Wednesday, 1 October 2014

Recent Mapmaking (2014 so far) part 4

This is the 4th post in a series that I still call psychogeographical maps (or cognitive mapping). Quoting certain sections and using a selection of photographs to widen the project, which at its core still has the intention to be a Cognitive Mapping of Now – aiming to be useful for locating the current socio-political mood, and the psychological impacts of it.
The 1st post can be found here.

The 2nd here

The 3rd here

A collection of the 2014 maps can be found here.

17 September 2014

“[The] train now grinds to an halt of the middle of nowhere [between Sheffield and Meadowhall]. Just sits. Cramped, and overpriced. Old, rickety, late trains – and the ticket conductor has the cheek to ask to inspect everyone’s tickets. Cheated is the feeling; for living outside London; for living in the UK; for living in a privatised world. One thing I do hope is that Scotland vote for independence, and show us how a rail system should be run.”

83. 17.09.2014.


20 September 2014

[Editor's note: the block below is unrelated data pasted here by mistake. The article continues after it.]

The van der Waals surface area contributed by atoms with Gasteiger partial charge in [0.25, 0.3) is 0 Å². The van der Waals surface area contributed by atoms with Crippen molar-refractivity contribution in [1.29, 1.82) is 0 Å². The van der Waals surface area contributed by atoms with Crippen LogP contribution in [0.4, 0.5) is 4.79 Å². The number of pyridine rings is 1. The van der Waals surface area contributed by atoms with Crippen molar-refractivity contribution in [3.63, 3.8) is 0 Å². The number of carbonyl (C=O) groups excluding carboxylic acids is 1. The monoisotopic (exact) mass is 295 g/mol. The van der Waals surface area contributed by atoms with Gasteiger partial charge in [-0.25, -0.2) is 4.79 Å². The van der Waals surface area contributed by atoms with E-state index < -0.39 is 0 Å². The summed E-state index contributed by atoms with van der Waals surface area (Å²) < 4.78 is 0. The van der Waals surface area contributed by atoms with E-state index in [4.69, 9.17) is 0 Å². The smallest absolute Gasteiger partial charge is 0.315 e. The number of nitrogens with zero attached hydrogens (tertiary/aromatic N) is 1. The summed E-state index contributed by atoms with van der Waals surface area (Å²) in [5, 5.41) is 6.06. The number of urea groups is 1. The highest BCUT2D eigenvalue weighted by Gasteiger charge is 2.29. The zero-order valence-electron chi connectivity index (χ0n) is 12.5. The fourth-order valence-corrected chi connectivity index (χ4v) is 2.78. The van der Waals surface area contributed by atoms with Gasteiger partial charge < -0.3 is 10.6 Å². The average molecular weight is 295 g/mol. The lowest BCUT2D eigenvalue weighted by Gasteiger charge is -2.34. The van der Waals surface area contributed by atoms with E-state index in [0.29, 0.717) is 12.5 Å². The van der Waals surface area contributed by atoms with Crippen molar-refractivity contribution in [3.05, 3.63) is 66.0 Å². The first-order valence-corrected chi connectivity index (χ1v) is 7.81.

Wakefield to Leeds to Bradford to Halifax to Huddersfield to Leeds to Wakefield

Too tired to make notes…..

85
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86

P1010627


24 September 2014

“Sat outside the flimsy, skeletal, Mary Celeste [as in, never-completed] structure. Talking about the gangsterism prevalent in a lot of small (and large) businesses, [makes] this entire area, much of it urban wasteland, take on an incredibly sinister feel. Bleak, dark, ominous – often a reflection on how the world feels on a whole right now. Men parked in flash cars, [dressed] in suits, suddenly [feel] threatening; like wraiths – guards of this injustice-drenched landscape.”

88. 24.09.2014


89

90. P1010677

91 .


29 September 2014

 [In London] Approaching the Brutalist success story ‘The Barbican’. New development (aiming at being incorporated under the Barbican success logo) has hoardings covered in grass imagery. As I look at the Brutalist skyscrapers, perhaps due to this age of incoming third world [level] poverty they conjure that that ‘deep Asian dystopia’ of dark towers hitting a smog-filled sky. The hoarding writing says ["creating Britain's future"]. Yet this (the Barbican) was another era’s future! It feels stolen now – a future only for a very few.”